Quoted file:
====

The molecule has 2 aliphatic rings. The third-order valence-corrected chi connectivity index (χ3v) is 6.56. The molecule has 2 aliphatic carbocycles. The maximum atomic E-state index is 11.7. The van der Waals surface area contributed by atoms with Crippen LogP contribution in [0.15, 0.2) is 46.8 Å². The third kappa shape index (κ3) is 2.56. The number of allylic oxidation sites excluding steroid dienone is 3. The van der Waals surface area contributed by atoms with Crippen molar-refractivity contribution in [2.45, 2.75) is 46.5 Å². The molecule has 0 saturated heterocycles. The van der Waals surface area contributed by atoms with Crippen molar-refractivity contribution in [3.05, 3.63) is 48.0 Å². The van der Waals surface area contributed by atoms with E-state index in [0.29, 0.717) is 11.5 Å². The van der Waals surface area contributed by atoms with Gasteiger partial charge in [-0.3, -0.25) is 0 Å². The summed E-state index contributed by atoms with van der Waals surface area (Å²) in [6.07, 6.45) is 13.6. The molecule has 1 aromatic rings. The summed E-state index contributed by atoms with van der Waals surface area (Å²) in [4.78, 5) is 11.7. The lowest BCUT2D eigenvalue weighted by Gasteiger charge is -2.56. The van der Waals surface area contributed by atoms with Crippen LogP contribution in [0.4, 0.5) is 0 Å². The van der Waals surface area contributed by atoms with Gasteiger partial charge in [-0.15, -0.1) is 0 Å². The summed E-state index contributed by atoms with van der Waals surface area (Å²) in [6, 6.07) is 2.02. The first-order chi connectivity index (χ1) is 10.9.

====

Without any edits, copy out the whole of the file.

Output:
The molecule has 2 aliphatic rings. The third-order valence-corrected chi connectivity index (χ3v) is 6.56. The molecule has 2 aliphatic carbocycles. The maximum atomic E-state index is 11.7. The van der Waals surface area contributed by atoms with Crippen LogP contribution in [0.15, 0.2) is 46.8 Å². The third kappa shape index (κ3) is 2.56. The number of allylic oxidation sites excluding steroid dienone is 3. The van der Waals surface area contributed by atoms with Crippen molar-refractivity contribution in [2.45, 2.75) is 46.5 Å². The molecule has 0 saturated heterocycles. The van der Waals surface area contributed by atoms with Crippen molar-refractivity contribution in [3.05, 3.63) is 48.0 Å². The van der Waals surface area contributed by atoms with E-state index in [0.29, 0.717) is 11.5 Å². The van der Waals surface area contributed by atoms with Gasteiger partial charge in [-0.3, -0.25) is 0 Å². The summed E-state index contributed by atoms with van der Waals surface area (Å²) in [6.07, 6.45) is 13.6. The molecule has 1 aromatic rings. The summed E-state index contributed by atoms with van der Waals surface area (Å²) in [4.78, 5) is 11.7. The lowest BCUT2D eigenvalue weighted by Gasteiger charge is -2.56. The van der Waals surface area contributed by atoms with Crippen LogP contribution in [0.4, 0.5) is 0 Å². The van der Waals surface area contributed by atoms with Gasteiger partial charge in [-0.15, -0.1) is 0 Å². The summed E-state index contributed by atoms with van der Waals surface area (Å²) in [6, 6.07) is 2.02. The first-order chi connectivity index (χ1) is 10.9.